Hungary Passes Transparency Bills.
Last week, Hungary’s government passed the first two of 17 anti-corruption legislation bills, in a bid to avoid losing €7.5bn in financing from the EU.
This comes after the condemnation by the European Parliament last month that Hungary is no longer a “full democracy” because of the “deliberate and systematic efforts of the Hungarian government” to undermine European values as enshrined in Article 2 TEU.
The European Parliament first triggered an Article 7 procedure against the Hungarian government back in 2018, with concerns on a range of issues from the functioning of Hungary’s constitutional and electoral system, the independence of the judiciary, corruption and conflicts of interest and privacy & data protection through to a range of social and religious freedoms, yet the situation that has worsened substantially since 2018.
The Independent Corruption Research Center Budapest reports that only one bidder per contract is becoming more common, and that the companies that win bids are usually owned by people with good relationships with Orbán. Investigative journalise András DecsöIt has been also raising raising awareness of public tenders for major projects that appear to be conducted purely for show.
The first bill of the two bills passed allows for complaints to be filed in court that can open corruption investigations. The second bill requires a period of public consultation prior to the adoption of a law.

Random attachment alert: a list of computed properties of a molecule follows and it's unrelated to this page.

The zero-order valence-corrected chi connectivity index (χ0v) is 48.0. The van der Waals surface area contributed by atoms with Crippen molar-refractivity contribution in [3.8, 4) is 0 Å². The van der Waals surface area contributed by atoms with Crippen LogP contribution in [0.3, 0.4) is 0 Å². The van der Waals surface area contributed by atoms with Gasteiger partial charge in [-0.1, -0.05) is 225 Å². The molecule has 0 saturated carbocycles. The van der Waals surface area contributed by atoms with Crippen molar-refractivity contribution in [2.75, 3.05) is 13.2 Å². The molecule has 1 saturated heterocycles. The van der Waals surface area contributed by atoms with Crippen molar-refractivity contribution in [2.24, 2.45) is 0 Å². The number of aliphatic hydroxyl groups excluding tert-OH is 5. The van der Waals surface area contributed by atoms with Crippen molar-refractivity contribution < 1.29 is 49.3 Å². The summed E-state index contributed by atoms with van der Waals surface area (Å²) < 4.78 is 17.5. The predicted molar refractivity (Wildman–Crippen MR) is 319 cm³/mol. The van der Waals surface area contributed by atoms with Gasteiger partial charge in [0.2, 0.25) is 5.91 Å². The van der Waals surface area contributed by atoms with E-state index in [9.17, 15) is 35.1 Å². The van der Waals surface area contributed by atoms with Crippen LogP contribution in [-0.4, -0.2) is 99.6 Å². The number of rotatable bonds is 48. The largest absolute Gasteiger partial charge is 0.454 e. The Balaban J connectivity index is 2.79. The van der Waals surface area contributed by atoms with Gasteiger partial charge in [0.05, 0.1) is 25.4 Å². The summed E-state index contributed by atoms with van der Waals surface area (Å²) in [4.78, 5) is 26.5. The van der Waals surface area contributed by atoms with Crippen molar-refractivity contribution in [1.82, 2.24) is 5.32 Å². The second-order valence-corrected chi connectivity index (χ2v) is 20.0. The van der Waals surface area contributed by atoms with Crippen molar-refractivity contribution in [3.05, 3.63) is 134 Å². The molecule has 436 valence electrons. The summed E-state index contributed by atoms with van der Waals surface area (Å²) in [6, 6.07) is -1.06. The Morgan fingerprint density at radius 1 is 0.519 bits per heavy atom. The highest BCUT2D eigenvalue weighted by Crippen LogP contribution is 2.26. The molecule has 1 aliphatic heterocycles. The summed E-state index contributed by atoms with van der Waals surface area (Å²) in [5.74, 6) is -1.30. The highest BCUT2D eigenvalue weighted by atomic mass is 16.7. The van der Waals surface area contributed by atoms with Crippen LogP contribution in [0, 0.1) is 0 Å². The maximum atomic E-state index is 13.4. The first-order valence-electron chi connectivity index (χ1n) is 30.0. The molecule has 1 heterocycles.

Commitments yet to be passed include the establishment of a fully independent Integrity Authority whose objective is the prevention, detection and correction of fraud, conflicts of interest and corruption,. Under this new authority, contracting authorities can suspend a procurement procedure or request probes into process.
The government also proposes to set up an Anti-Corruption Task Force which will propose measures aimed at improving corruption prevention and detection. The chair of the Integrity Authority will also be the chair of the Task Force. In addition, the Government has proposed legislation to ensure that public procurement rules apply to public interest asset management foundations.
It is not clear when these remaining commitments will be passed into law by the Hungarian Government, nor is it clear if and how the European Parliament plan to monitor the new frameworks and institutions, or if they plan to impose sanctions if faced with further delay or inaction.
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